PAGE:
Wine bottling is the final step in the production process, but it is also a critically important step, especially where filtration is concerned.
The yeast strains used in the fermentation of wine are typically Saccharomyces cerevisiae or Saccharomyces bayanus.
Yeast cells in bottled wines containing residual sugar can referment causing cloudiness, sediment and a yeasty aroma and flavor. Bottled wines containing sufficient residual sugar may even explode if refermentation takes place.
Implementing a well thought out wine bottling program that includes pre filtration and final filtration will ensure that your brand is protected and that your product quality is consistent. It will also help you avoid the risk and potentially significant losses associated with product recall.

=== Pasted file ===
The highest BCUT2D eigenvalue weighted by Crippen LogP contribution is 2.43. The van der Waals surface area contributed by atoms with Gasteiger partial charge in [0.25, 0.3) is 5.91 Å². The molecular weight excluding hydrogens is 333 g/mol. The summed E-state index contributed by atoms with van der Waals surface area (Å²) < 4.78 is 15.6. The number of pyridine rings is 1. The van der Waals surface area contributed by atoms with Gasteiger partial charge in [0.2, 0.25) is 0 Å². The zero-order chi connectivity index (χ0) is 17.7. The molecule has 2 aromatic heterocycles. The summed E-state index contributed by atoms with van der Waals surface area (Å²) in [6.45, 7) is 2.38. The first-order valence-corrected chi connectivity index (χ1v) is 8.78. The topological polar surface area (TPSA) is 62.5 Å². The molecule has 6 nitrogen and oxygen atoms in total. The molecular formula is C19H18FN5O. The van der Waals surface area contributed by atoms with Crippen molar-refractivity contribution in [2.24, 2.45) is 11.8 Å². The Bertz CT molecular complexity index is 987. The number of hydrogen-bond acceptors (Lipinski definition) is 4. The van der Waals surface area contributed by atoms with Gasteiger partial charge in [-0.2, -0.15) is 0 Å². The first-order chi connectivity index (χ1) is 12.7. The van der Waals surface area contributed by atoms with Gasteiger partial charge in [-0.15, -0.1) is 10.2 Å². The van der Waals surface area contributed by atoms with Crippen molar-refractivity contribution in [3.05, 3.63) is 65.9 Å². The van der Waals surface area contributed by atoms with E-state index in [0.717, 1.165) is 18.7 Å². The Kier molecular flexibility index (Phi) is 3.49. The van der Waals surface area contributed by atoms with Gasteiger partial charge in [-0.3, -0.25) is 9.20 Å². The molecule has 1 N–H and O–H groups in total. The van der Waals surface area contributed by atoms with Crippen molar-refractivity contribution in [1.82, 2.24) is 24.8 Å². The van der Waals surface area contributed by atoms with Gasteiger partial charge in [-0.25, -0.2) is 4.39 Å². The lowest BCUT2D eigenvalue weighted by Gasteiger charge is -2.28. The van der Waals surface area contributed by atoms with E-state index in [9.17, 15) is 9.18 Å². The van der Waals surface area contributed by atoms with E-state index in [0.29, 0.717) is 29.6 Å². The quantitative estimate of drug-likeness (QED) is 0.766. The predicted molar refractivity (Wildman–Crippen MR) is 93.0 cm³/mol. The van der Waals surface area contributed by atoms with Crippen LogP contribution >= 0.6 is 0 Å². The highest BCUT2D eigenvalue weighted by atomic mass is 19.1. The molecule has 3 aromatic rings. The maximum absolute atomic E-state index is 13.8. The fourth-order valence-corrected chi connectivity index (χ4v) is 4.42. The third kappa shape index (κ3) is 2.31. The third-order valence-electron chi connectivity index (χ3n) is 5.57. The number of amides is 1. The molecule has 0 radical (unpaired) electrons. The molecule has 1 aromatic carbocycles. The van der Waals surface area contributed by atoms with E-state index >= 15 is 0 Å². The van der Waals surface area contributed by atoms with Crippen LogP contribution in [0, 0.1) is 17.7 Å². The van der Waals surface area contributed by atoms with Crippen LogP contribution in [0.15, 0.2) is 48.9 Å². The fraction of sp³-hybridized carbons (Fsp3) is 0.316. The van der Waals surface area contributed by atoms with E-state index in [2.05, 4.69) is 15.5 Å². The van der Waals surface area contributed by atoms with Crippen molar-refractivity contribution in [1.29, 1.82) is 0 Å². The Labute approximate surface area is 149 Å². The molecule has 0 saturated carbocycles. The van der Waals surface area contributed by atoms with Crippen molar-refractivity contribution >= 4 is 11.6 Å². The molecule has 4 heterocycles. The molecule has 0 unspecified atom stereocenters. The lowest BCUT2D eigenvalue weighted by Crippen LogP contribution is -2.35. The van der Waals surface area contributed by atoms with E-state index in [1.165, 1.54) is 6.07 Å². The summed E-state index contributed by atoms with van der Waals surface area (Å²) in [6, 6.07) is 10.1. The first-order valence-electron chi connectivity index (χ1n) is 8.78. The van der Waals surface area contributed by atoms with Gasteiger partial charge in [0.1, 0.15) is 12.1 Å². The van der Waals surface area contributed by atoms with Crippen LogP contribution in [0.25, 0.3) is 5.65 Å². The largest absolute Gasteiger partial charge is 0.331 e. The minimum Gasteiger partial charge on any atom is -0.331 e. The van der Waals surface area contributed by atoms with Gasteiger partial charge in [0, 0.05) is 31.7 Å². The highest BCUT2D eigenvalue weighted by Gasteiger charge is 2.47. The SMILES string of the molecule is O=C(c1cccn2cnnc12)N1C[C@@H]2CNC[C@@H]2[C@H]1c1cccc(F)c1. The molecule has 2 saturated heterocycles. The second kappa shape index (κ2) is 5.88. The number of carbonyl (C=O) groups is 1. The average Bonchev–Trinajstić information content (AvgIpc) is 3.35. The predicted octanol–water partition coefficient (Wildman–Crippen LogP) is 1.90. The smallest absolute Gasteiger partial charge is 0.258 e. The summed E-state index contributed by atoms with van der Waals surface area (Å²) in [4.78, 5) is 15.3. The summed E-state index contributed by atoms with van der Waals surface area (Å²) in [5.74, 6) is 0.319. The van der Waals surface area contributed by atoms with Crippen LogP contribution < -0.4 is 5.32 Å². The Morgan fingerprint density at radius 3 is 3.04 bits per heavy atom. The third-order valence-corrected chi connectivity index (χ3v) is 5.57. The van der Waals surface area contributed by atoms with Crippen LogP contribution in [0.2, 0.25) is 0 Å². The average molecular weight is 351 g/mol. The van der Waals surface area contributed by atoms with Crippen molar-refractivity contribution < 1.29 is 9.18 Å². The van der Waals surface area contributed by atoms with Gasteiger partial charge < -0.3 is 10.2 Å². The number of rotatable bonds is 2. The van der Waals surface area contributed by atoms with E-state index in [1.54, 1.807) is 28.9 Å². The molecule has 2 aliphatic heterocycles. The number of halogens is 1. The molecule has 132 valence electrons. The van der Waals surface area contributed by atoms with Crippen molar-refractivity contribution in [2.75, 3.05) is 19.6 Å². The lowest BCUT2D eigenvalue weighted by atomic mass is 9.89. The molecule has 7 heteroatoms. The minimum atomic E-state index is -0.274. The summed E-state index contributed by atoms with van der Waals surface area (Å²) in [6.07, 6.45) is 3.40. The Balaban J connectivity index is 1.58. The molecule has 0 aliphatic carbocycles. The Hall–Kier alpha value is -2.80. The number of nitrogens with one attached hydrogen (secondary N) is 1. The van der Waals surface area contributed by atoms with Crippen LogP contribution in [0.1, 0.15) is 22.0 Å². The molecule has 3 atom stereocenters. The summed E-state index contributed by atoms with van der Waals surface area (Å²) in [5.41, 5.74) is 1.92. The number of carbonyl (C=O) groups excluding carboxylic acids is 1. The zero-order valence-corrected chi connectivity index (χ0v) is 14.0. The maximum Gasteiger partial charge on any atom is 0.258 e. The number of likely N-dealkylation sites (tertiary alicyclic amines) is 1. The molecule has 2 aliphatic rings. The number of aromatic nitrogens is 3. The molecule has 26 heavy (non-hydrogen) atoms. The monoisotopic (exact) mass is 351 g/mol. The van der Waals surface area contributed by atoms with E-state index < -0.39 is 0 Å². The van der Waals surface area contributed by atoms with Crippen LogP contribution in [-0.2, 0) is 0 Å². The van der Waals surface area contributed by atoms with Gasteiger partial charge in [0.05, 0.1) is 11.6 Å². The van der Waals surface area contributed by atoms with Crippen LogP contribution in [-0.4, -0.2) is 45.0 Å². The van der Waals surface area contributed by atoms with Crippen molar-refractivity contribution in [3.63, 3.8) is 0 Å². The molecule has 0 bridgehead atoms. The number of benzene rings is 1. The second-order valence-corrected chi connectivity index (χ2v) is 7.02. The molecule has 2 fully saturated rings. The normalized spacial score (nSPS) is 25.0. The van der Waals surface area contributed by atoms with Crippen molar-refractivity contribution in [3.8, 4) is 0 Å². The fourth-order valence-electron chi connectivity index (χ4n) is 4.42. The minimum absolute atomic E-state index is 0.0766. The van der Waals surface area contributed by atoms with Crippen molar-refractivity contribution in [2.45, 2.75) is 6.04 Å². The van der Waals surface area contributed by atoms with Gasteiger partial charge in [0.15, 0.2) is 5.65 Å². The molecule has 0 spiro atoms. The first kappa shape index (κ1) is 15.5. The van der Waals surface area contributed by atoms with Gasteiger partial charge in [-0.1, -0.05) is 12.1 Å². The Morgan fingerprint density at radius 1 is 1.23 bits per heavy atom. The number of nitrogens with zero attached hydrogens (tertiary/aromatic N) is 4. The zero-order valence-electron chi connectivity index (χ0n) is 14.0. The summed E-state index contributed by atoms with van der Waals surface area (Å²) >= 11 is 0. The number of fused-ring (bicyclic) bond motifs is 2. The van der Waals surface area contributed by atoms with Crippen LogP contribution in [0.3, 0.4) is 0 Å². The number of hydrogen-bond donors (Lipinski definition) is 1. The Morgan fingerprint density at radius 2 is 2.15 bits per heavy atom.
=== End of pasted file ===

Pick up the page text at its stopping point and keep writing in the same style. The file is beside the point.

Prior to wine bottling, the typical upstream cellar processing includes crossflow filtration or some combination of Diatomaceous Earth (DE) and sheet filtration. Additionally, the wine may have undergone chemical stabilization and/or cold stabilization (tartaric stabilization). At this point, the wine should be free of particles and visually clear (turbidity < 1 NTU) with a filterability index less than 30.
After upstream filtration in the cellar, the storage time prior to final bottling should be as short as possible to avoid contamination, changes to the properties of the wine (oxidation, precipitation) and prevent microorganism growth. Ideally the cellar filtration should occur no more than 3 days before final filtration and bottling.